>I give thanks for a relatively unknown inventor. Her name was Josephine Garis Cochrane, and she lived in Shelbyville, Illinois. (Ha-ha! No links. You’ll have to figure it out for yourself or wait until the end of the post.)
Mrs. Cochrane was descended from creative people. Her father designed bridges and machines, and her great-grandfather had built steamboats. Even though she lived in a time when women were not recognized for their industry, she put together a new and unique machine. She patented this in 1886 (guess it yet?).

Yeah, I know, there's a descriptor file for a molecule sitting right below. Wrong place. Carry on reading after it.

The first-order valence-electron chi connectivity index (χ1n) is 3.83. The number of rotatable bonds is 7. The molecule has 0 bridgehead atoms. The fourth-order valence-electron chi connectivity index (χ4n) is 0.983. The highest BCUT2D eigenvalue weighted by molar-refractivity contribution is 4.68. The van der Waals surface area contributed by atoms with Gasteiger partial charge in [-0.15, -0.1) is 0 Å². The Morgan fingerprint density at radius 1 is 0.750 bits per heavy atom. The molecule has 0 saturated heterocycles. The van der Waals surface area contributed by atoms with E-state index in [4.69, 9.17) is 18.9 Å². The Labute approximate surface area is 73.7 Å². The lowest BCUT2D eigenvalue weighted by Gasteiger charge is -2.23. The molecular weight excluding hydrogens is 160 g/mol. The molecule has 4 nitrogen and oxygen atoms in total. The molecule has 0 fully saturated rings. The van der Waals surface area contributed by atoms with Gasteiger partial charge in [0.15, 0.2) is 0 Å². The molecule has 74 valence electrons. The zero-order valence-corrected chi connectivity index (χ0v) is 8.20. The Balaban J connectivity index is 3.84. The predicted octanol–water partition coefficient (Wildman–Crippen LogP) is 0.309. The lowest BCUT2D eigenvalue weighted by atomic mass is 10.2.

Amazingly, this tool was considered a novelty and even a gimmick, not essential, for decades. Not until the late 1950s did her innovative invention catch on.
Need more? Mine broke down last summer. I replaced it, wishing it were a luxury, but knowing that in our two-income busy family we needed this item.
Lawnmower? Not that, either.
Microwave? Well, it’s an essential in my home, but no.
Coffeemaker? You know me too well. But no.
HDTV? Give me a break.
Josephine Garis Cochrane was truly a “Mother” of invention. She created and patented the first dishwasher.